The University of Calgary veterinary program is expanding by adding an extra 20 students per year starting in 2020.
Each class will have up to 50 students per year.
The government of Alberta is shifting enrollment funding of $4.7 million to the Calgary program from the Western College of Veterinary Medicine at the University of Saskatchewan.
“We know the University of Calgary is poised to expand,” said advanced education minister Marlin Schmidt in an announcement Oct. 12.
The four western provinces each pay for 20 places a year at WCVM but Alberta will handle its own applicants from now on, said dean Baljit Singh.
“Alberta is pulling out because it has its own veterinary college and it makes no sense to invest in its own programs and then send students to Saskatoon,” he said.
“Saskatchewan will not be taking any applicants from Alberta,” he said.
Dean of the WCVM in Saskatoon Douglas Freeman said he is “deeply disappointed” in the move, which will see Alberta exit the 50 year old partnership in 2020.
“Alberta’s decision to withdraw its financial support from the WCVM, more than $8 million per year (a larger amount than highlighted by U of C officials), will certainly have an impact on the WCVM’s programs and services,” said Freeman.
The Calgary school is already expanding with a new lecture theatre, more offices and teaching areas at its clinical skills site on the northwest side of the city. More professors are also being recruited to handle the larger enrollment.
The school receives nine applications for every place it has available, said Singh.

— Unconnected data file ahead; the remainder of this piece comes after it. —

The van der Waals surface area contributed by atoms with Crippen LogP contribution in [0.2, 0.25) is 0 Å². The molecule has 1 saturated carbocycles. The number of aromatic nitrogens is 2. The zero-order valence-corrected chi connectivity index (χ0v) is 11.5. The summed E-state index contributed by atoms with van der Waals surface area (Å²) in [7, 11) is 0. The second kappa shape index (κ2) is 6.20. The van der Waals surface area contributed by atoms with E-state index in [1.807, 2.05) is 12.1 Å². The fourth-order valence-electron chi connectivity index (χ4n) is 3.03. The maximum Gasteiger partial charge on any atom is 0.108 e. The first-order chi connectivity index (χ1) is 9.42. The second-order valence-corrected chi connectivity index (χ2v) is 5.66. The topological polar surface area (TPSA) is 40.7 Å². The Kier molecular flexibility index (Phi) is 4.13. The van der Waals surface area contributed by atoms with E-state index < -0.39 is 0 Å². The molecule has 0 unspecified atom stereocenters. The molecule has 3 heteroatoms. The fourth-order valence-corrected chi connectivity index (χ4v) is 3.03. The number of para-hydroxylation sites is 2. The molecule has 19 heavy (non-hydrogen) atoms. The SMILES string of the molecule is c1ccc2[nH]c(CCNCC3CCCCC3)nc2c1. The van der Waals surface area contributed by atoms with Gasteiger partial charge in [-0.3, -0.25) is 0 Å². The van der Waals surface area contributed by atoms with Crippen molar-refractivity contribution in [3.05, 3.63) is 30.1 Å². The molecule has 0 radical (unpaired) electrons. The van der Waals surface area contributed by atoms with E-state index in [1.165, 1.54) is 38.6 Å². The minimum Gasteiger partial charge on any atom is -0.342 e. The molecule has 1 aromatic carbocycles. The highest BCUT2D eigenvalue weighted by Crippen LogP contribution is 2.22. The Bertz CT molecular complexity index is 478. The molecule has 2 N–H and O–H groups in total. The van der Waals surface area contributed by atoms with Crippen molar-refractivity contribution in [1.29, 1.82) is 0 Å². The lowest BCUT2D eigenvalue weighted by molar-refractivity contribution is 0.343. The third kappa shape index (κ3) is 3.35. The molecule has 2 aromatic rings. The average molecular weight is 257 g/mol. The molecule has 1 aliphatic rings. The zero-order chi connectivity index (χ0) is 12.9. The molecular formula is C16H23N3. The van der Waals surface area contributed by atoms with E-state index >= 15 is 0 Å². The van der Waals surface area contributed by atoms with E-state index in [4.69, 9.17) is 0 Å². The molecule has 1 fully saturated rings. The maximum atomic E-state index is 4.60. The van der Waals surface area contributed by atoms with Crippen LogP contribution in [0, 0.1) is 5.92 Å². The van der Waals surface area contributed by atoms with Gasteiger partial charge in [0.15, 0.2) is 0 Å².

Freeman said students from Alberta will no longer have the choice of completing a Doctor of Veterinary Medicine degree at the WCVM “where they have access to a thriving veterinary teaching hospital, a diverse caseload of small and large animal patients, specialized faculty, livestock-focused teaching and research facilities, and a range of research centres on the U of S campus.”
The U of C faculty was established in 2005 and is one of the top 50 veterinary schools in the world, said minister Schmidt.
The Saskatoon Dean says the change won’t limit the college.
“However, one province’s decision doesn’t erase all that we have built and accomplished together in the past five decades. The WCVM will continue to be Western Canada’s veterinary college, providing quality veterinary education, research and clinical expertise to the region. We will not let the loss of support from one partner jeopardize our college’s value to all western Canadians,” said the Dean.
Tony Vannelli, U of S provost and vice-president academic said that the withdrawal of one partner in the agreement is “extremely disappointing, it certainly won’t deter us from our mission to meet the needs within a dynamic profession that is essential to the economy of Western Canada.”
The WCVM has created the opportunity to develop centres such as the Vaccine and Infectious Disease Organization-International Vaccine Centre, Prairie Swine Centre, Canadian Light Source, Prairie Diagnostic Services, U of S Toxicology Centre and the Livestock and Forage Centre of Excellence and Freeman says it is unfortunate that the Alberta students will no longer be a part of that cluster.
He also highlights that the WCVM has a close relationship with that school’s College of Agriculture and Bioresources and that it is the only university in Canada offering human health sciences and vet medicine on the same campus.